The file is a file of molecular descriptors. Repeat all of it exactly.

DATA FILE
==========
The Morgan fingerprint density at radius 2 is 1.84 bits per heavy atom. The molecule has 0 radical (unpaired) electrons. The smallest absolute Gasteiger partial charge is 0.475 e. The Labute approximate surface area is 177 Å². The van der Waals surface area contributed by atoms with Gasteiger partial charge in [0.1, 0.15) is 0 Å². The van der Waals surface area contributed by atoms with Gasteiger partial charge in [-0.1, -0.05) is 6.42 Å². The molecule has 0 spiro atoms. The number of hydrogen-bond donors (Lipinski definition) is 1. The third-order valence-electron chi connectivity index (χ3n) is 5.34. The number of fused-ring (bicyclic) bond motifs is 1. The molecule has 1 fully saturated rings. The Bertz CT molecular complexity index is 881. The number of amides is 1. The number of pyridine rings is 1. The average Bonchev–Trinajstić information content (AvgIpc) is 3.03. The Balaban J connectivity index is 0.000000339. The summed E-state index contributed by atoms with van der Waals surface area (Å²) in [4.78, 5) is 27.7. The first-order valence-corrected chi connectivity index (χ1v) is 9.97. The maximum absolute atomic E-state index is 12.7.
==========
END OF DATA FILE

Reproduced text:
The Morgan fingerprint density at radius 2 is 1.84 bits per heavy atom. The molecule has 0 radical (unpaired) electrons. The smallest absolute Gasteiger partial charge is 0.475 e. The Labute approximate surface area is 177 Å². The van der Waals surface area contributed by atoms with Gasteiger partial charge in [0.1, 0.15) is 0 Å². The van der Waals surface area contributed by atoms with Gasteiger partial charge in [-0.1, -0.05) is 6.42 Å². The molecule has 0 spiro atoms. The number of hydrogen-bond donors (Lipinski definition) is 1. The third-order valence-electron chi connectivity index (χ3n) is 5.34. The number of fused-ring (bicyclic) bond motifs is 1. The molecule has 1 fully saturated rings. The Bertz CT molecular complexity index is 881. The number of amides is 1. The number of pyridine rings is 1. The average Bonchev–Trinajstić information content (AvgIpc) is 3.03. The Balaban J connectivity index is 0.000000339. The summed E-state index contributed by atoms with van der Waals surface area (Å²) in [4.78, 5) is 27.7. The first-order valence-corrected chi connectivity index (χ1v) is 9.97. The maximum absolute atomic E-state index is 12.7.